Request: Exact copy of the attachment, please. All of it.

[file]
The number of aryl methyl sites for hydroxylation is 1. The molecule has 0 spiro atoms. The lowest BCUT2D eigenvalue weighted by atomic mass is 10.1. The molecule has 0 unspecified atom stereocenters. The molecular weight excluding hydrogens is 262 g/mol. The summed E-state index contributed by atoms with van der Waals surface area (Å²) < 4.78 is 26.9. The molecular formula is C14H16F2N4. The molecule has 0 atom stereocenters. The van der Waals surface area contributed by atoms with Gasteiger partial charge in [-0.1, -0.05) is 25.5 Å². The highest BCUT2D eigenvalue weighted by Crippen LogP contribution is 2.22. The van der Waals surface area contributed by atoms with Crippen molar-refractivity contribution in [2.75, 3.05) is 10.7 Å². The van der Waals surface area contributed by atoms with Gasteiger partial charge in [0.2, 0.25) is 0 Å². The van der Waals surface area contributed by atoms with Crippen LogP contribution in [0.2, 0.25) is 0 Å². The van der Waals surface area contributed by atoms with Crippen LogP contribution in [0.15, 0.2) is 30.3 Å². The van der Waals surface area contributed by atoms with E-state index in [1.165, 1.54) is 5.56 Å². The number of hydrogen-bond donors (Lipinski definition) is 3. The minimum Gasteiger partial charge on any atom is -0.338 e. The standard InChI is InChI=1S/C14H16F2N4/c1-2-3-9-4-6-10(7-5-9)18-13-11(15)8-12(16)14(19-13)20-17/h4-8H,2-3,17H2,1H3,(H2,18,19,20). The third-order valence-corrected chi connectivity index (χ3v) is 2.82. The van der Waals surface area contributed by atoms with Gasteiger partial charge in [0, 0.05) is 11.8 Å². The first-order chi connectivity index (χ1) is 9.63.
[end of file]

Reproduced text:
The number of aryl methyl sites for hydroxylation is 1. The molecule has 0 spiro atoms. The lowest BCUT2D eigenvalue weighted by atomic mass is 10.1. The molecule has 0 unspecified atom stereocenters. The molecular weight excluding hydrogens is 262 g/mol. The summed E-state index contributed by atoms with van der Waals surface area (Å²) < 4.78 is 26.9. The molecular formula is C14H16F2N4. The molecule has 0 atom stereocenters. The van der Waals surface area contributed by atoms with Gasteiger partial charge in [-0.1, -0.05) is 25.5 Å². The highest BCUT2D eigenvalue weighted by Crippen LogP contribution is 2.22. The van der Waals surface area contributed by atoms with Crippen molar-refractivity contribution in [2.75, 3.05) is 10.7 Å². The van der Waals surface area contributed by atoms with Gasteiger partial charge in [0.2, 0.25) is 0 Å². The van der Waals surface area contributed by atoms with Crippen LogP contribution in [0.2, 0.25) is 0 Å². The van der Waals surface area contributed by atoms with Crippen LogP contribution in [0.15, 0.2) is 30.3 Å². The van der Waals surface area contributed by atoms with E-state index in [1.165, 1.54) is 5.56 Å². The number of hydrogen-bond donors (Lipinski definition) is 3. The minimum Gasteiger partial charge on any atom is -0.338 e. The standard InChI is InChI=1S/C14H16F2N4/c1-2-3-9-4-6-10(7-5-9)18-13-11(15)8-12(16)14(19-13)20-17/h4-8H,2-3,17H2,1H3,(H2,18,19,20). The third-order valence-corrected chi connectivity index (χ3v) is 2.82. The van der Waals surface area contributed by atoms with Gasteiger partial charge in [0, 0.05) is 11.8 Å². The first-order chi connectivity index (χ1) is 9.63.